Nearly half of all Bitcoin holders are underwater today as the price of the world’s largest cryptocurrency continues to crash. It briefly plunged below $30k in the early hours on Tuesday, before recovering slightly.
Starker still, data from IntoTheBlock suggests a staggering 47.2% (or 21.68 million) of wallets holding Bitcoin are currently down on their investment, forming a slight majority compared with the 46.5% (21.39 million wallets) which are in the green.
Roughly 6.3% of holders, or 2.88 million wallets, are neither up nor down.
Bitcoin is now trading hands at $31,457 at the time of writing, according to CoinMarketCap.
This figure puts Bitcoin more than 50% shy of the all-time high of $68,789 set on November 10, 2021.
Historically, occasions when the majority of Bitcoin holders have been out of the money have been rare.
It happened for the first time in late 2011 and early 2012 during the first major Bitcoin crash, when hackers attacked and looted the then-biggest crypto exchange Mt. Gox, depressing Bitcoin’s price from $17.50 to a penny.
While Bitcoin rallied and crashed sporadically through 2014 and 2015, there were several points when out-of-the-money Bitcoin holders formed the majority.
It happened again in December 2018 going into January 2019 and once more on March 16, 2020, following a brief price crash where Bitcoin fell from intraday highs of roughly $8,000 down to $5,385.
The situation on the ground
Since the month began, there’s been a massive inflow of Bitcoin into exchanges, suggesting that investors are moving their holdings onto exchanges to sell for fiat or fiat-pegged stablecoins.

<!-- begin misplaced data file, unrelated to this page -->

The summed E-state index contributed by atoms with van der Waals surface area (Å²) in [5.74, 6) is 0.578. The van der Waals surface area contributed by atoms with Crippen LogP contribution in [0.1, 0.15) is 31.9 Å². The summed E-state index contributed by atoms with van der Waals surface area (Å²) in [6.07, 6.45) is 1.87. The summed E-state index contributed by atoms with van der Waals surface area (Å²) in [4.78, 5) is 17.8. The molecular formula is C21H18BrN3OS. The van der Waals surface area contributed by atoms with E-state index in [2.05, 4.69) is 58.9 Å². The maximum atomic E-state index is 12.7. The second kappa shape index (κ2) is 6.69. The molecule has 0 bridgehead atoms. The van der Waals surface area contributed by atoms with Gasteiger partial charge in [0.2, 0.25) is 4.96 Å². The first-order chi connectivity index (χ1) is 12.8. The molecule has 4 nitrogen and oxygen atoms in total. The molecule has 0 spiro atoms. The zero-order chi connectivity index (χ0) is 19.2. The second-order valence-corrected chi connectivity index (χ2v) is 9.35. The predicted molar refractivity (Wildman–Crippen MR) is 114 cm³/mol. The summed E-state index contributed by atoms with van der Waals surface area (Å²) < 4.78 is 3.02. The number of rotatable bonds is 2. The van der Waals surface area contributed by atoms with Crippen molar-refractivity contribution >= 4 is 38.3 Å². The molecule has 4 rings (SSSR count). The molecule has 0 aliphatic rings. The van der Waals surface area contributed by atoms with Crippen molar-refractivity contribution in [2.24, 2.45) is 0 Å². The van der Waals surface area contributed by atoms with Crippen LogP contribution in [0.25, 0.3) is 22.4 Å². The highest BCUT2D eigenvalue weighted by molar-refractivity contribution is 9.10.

Still, the industry’s bigger players appear to be capitalizing on the opportunities created by the sinking prices.
Over the past week, crypto investment products saw net inflows of $40 million, a sign that investors are taking advantage of the market to trade exchange-traded Bitcoin products at reduced rates.
Meanwhile, there’s been a flurry of price speculation. Investors use futures contracts, a type of derivative, to bet on whether assets will increase or decrease in price. A record $4 million flowed into short Bitcoin contracts (a bet that the price will continue to fall) over the last week.
Still, one person’s losses are another’s gains, right?
The views and opinions expressed by the author are for informational purposes only and do not constitute financial, investment, or other advice.
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